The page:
World Day against Trafficking in Persons: Shedding Light on the Shadows

Imagine a world where human beings are traded like commodities, robbed of their freedom, and subjected to unspeakable horrors. It is a reality that exists in the shadows, hidden from the prying eyes of society. But today, we vow to bring this hidden world into the light, reach every victim of trafficking, and leave no one behind.

In this battle against human trafficking, education is the greatest weapon. Through awareness and understanding, we can empower ourselves and others to recognize the signs, break the silence, and take action. It’s about choosing to open our eyes, coming together, and saying, “Enough is enough!”

Is Forced Labour Human Trafficking?

Forced labour represents[1] a grim reality where victims are compelled or involuntarily made to work under harsh and exploitative circumstances. This distressing outcome often arises from human trafficking, where victims become vulnerable and controlled, leading to their exploitation in forced labour, resembling modern-day slavery. It is deeply intertwined with this insidious crime.

Like two sides of the same coin, they share a connection that cannot be ignored. In the minds of many, the terms “forced labour” and “trafficking in persons” are used interchangeably although they’re very distinct. It is a stark reminder that even within the intricate web of human trafficking, forced labour stands tall as a distinct but closely related manifestation of one of the most severe forms of exploitation that needs to be prohibited.

The Stories of Survivors[2]

Back in 2015, the Human Rights Commission of Malaysia (SUHAKAM) and Fortify Rights had published a report entitled “Sold Like Fish”. This report was based on investigations carried out over a number of years involving large numbers of human trafficking victims from Myanmar and Bangladesh to Thailand and Malaysia from 2012 to 2015. The report contains stories and experiences of brave souls who have endured unimaginable pain and suffering.


“We only had skin and bones.” – Rohingya woman, 25, from Aung Mingalar, Sittwe


“Every day, someone died.” – “Rahim Ullah”, 16, Rohingya trafficking survivor, Kuala Lumpur, Malaysia, 2014 


Their resilience inspires us to fight for justice and to create a world where no one is forced into modern-day slavery.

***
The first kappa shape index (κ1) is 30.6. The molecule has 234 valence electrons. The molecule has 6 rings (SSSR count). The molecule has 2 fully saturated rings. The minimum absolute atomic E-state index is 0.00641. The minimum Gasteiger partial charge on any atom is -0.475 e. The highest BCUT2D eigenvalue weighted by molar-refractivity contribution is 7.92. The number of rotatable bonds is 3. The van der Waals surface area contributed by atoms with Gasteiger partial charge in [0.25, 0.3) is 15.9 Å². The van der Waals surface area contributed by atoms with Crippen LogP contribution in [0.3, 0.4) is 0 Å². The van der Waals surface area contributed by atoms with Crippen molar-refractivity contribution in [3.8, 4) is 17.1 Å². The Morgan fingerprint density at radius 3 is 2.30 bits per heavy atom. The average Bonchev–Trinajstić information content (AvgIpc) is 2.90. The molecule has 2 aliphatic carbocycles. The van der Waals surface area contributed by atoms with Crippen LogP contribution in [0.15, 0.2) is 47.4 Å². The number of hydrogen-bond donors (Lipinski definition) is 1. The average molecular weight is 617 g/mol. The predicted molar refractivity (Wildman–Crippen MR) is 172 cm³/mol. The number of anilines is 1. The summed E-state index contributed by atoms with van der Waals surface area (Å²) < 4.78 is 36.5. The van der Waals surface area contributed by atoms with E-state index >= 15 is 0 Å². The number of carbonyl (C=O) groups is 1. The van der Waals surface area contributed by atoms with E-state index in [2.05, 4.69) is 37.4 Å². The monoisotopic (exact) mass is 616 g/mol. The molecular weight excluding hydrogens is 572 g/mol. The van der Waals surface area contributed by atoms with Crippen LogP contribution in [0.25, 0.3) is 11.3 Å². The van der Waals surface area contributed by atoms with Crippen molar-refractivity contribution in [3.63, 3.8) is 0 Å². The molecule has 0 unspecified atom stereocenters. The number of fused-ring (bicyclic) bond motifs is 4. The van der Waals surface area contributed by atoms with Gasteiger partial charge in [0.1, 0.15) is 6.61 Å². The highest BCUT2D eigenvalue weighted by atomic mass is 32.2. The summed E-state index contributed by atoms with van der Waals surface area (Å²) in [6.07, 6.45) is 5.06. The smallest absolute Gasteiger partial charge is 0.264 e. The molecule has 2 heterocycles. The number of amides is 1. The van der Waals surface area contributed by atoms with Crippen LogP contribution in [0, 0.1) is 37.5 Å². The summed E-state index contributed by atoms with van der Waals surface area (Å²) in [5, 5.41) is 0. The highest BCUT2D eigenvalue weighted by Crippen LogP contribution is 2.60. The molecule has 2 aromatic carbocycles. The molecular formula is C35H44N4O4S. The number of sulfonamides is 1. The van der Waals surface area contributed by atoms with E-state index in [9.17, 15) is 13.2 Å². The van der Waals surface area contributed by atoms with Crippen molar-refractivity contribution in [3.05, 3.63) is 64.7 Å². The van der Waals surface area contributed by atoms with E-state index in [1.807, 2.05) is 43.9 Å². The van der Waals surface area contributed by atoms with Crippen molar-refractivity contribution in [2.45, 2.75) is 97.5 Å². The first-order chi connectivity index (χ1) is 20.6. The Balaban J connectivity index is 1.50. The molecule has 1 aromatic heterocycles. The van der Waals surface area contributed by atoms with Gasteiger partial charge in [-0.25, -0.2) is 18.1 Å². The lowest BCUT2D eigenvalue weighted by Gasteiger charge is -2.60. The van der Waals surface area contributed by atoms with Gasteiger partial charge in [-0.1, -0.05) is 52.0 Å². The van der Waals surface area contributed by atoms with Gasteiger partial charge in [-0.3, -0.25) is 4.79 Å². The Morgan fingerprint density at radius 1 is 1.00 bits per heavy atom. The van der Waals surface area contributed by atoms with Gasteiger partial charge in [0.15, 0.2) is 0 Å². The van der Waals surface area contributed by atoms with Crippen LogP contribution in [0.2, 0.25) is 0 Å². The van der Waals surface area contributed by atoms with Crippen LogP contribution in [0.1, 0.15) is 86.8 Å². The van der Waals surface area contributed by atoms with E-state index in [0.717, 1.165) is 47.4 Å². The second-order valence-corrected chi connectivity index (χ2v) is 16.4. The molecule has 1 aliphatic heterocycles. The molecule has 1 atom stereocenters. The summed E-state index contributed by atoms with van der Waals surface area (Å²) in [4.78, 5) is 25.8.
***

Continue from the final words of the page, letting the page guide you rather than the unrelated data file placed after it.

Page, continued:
The traffickers did not spare children from the beatings.  A Rohingya widow, 27, and her five children from Sittwe Township in Myanmar’s Rakhine State boarded a ship operated by human traffickers in March 2015, she shared that:

Sometimes, the crew would beat the children. My children were beaten. Whenever the children cried, they would be beaten. At lunchtime, when the children started to get hungry, they’d cry; at this time, the crew would beat them. The beating wasn’t very forceful, but the children would be in pain for a couple of days. Their skin bruised and became swollen.”

The survivor’s story is a powerful reminder of the resilience and determination that can arise in the face of unimaginable adversity. Their experience underscores the critical need to support and empower survivors, raise awareness, and hold traffickers accountable.


Twenty-year-old Foyas said he witnessed dozens of deaths during his three-week period of confinement in a makeshift human-trafficking camp on the Malaysia – Thailand border in early 2014:

“The rain caused many problems. Many people died. Many people were swelling. At least 30 people died.”


“Fatima”, 20, said traffickers beat her husband while they were at sea:

The dallals beat people who asked for more food or water, including my husband. The dallals beat my husband at least five times. They hit him with a stick, and he suffered some bleeding and injuries. Some people were so thirsty, they started drinking seawater.


We must remember that human trafficking knows no boundaries, it happens on the land and on the sea. It transcends borders, cultures, and social classes. It infiltrates our communities, preying on vulnerability and desperation.

Climate Change is the New Threat[3]

Climate change significantly amplifies the risk of human trafficking, especially among marginalized communities. Environmental fluctuations exacerbate factors like economic challenges, gender and identity discrimination, inadequate legal safeguards, and ongoing conflicts, thereby increasing the vulnerability to human trafficking. Additionally, as climate change induces migration, the likelihood of human trafficking escalates, further impacting more severely certain groups, including migrants, women, children, and minority populations, who are more exposed to exploitation due to these circumstances.